“We are at the mercy of the election,” he said. “We are encouraging all those who support cannabis reform in the state to register to vote, and vote for pro-cannabis candidates in their districts in November 2020.”

In the bigger picture, Indiana is a small state, but it is a state that is full of individuals that are suffering. They are as deserving of not having their rights violated as anyone else. They deserve to be allowed the choice of using cannabis for medicine at the very least, and this should not be a controversial stance by any standard.

And because the road is so long and tough in Indiana, it is all the more reason to get the word out as to where marijuana law reform stands in the state. If you live there, you are needed to put pressure on lawmakers and officials, either by contacting them or voting against them.

Things won’t change on their own, especially in a state like Indiana. It will take a lot of effort from the people who care most about the issue – activists and consumers and patients in the state.

Original Article: Marijuana Times: At a Standstill in Indiana

There is No Proof Marijuana Use Lowers IQ

There is No Proof Marijuana Use Lowers IQ

Original Article: Marijuana Times: There is No Proof Marijuana Use Lowers IQ

[Canniseur: Really?? There’s no proof that cannabis use lowers IQ? Oh yeah, that’s right. There IS no proof. There never has been. Humans have been consuming cannabis for millennia. The real question is; How did this particular saw about intellect get started in the 1930s? Harry Anslinger is why. One man…one man changed the concept of our relationship to cannabis. The crap about IQ still lingers as does a lot of other B.S. about cannabis and humans. Blame Harry.]

Cannabis users are no strangers to being judged based on unproven stereotypes. For decades we were told that marijuana use would kill our brain cells, fill our lungs with cancer and lead us down a road to harder drugs and eventually an early death. And while the Internet has done much to dispel those myths, the spread of information works both ways.

The same speed with which true information can be spread also comes into play with new myths that have cropped up in recent years. One of the most persistent new myths regarding cannabis use is the fabled IQ drop. Almost every reference to the “loss of IQ points” from marijuana use can be traced back to a single study from New Zealand in 2012 involving researchers from Duke University and other educational establishments.

The upshot of the study is that early cannabis use can lead to a loss of up to 8 IQ points and poorer cognitive performance in adulthood. Despite the fact that this study has been questioned, criticized, called out by other research in the same journal the study was originally published in and directly contradicted by other studies, the IQ myth persists.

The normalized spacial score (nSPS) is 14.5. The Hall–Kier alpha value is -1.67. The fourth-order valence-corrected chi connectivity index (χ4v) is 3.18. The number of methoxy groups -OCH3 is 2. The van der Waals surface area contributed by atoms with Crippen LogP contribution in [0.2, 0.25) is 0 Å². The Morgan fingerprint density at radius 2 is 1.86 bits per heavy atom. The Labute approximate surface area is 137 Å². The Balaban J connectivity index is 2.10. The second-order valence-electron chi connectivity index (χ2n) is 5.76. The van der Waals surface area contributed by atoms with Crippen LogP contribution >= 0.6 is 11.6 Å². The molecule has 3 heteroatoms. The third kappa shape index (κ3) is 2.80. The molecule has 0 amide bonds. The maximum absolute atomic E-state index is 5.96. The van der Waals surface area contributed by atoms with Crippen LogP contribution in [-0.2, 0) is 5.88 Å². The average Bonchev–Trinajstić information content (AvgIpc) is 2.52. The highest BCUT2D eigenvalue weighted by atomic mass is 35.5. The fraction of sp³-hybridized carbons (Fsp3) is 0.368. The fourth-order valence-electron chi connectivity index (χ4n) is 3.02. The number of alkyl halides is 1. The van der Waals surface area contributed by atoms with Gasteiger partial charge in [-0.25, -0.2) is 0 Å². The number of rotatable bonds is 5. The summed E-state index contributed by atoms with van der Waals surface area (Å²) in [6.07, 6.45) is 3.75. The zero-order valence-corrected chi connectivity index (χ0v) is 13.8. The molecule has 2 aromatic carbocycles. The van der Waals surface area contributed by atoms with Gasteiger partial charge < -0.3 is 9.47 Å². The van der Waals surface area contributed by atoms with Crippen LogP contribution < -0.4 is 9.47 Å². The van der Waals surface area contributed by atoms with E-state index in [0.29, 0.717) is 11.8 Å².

I see it mentioned in dozens of articles a year – even to this day – and it was even referenced by President Trump in a recently published video secretly recorded by Lev Parnas of Rudy Giuliani/impeachment fame. In the video, Trump makes reference to marijuana use making people “lose IQ points”.

I think one of the reasons this myth has become so entrenched is that it plays into the stereotypes many people still have about marijuana users, that they are stupid and lazy and a drain on society. Looking slightly deeper into the issue would show the flimsiness this myth is built on to many, but unfortunately our “share the article based on the title without reading it” culture easily falls prey to the notion that a single study cited settles an issue.

The Internet is a double-edged sword, much like everything else in life. False information will travel just as fast as true information, and if something is repeated enough, many will believe it.

It can be frustrating, but all we can do is continue to battle the bad info with the good. The Internet is a vast place and every day is a battle over the information it contains.

Original Article: Marijuana Times: There is No Proof Marijuana Use Lowers IQ

Ad in Michigan Claims Marijuana Makes You Obese and Stupid

Ad in Michigan Claims Marijuana Makes You Obese and Stupid

Original Article: Marijuana Times: Ad in Michigan Claims Marijuana Makes You Obese and Stupid

[Canniseur: The tactic used in this ad hasn’t worked before. Why should it work now? Michigan is an adult-use legal state. If so, why is the state stooping to this level to try to curb teen use cannabis? Kind of a dumb way to spend tax dollars in the state. It also proves a point that even if cannabis is legal, it’s not legal…or at least normalized.]

A new anti-cannabis ad approved by the state of Michigan supposedly shows the effects of adolescent marijuana use by showing a teenager talking to his “ten years in the future” self. The ad is drawing criticism for not only using scare-tactics to mislead people about the effects of marijuana, it specifically implies that marijuana use will lead to massive weight gain.

“The Michigan Department of Health and Human Services launched a campaign about the well-documented harmful effects of youth use of marijuana in December 2019. It is directed at ages 14-21 and is slated to run on social media, popular online video and audio channels and video streaming services,” the state said in response to the backlash.